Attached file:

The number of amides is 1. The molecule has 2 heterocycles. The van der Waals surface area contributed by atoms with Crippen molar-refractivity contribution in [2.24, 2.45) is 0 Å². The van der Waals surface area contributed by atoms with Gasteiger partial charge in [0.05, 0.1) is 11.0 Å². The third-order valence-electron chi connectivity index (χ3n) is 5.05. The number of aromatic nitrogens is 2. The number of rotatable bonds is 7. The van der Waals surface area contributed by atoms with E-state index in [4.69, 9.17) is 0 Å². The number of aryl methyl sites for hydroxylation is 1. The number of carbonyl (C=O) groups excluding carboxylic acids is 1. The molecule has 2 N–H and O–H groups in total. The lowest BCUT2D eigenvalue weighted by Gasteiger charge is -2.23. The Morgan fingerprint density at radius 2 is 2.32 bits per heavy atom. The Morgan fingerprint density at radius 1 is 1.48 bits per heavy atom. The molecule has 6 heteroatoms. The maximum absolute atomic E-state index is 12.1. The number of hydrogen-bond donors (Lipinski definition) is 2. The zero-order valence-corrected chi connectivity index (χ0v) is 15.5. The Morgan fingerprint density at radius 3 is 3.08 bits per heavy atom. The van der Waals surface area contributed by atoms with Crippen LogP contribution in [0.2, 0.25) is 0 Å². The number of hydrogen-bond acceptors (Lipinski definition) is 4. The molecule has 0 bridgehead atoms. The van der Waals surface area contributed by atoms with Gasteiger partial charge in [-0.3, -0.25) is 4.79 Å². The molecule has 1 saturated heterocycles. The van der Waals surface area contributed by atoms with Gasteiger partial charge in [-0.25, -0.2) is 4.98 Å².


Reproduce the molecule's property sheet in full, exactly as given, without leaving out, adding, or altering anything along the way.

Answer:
The number of amides is 1. The molecule has 2 heterocycles. The van der Waals surface area contributed by atoms with Crippen molar-refractivity contribution in [2.24, 2.45) is 0 Å². The van der Waals surface area contributed by atoms with Gasteiger partial charge in [0.05, 0.1) is 11.0 Å². The third-order valence-electron chi connectivity index (χ3n) is 5.05. The number of aromatic nitrogens is 2. The number of rotatable bonds is 7. The van der Waals surface area contributed by atoms with E-state index in [4.69, 9.17) is 0 Å². The number of aryl methyl sites for hydroxylation is 1. The number of carbonyl (C=O) groups excluding carboxylic acids is 1. The molecule has 2 N–H and O–H groups in total. The lowest BCUT2D eigenvalue weighted by Gasteiger charge is -2.23. The Morgan fingerprint density at radius 2 is 2.32 bits per heavy atom. The Morgan fingerprint density at radius 1 is 1.48 bits per heavy atom. The molecule has 6 heteroatoms. The maximum absolute atomic E-state index is 12.1. The number of hydrogen-bond donors (Lipinski definition) is 2. The zero-order valence-corrected chi connectivity index (χ0v) is 15.5. The Morgan fingerprint density at radius 3 is 3.08 bits per heavy atom. The van der Waals surface area contributed by atoms with Crippen LogP contribution in [0.2, 0.25) is 0 Å². The number of hydrogen-bond acceptors (Lipinski definition) is 4. The molecule has 0 bridgehead atoms. The van der Waals surface area contributed by atoms with Gasteiger partial charge in [-0.3, -0.25) is 4.79 Å². The molecule has 1 saturated heterocycles. The van der Waals surface area contributed by atoms with Gasteiger partial charge in [-0.25, -0.2) is 4.98 Å².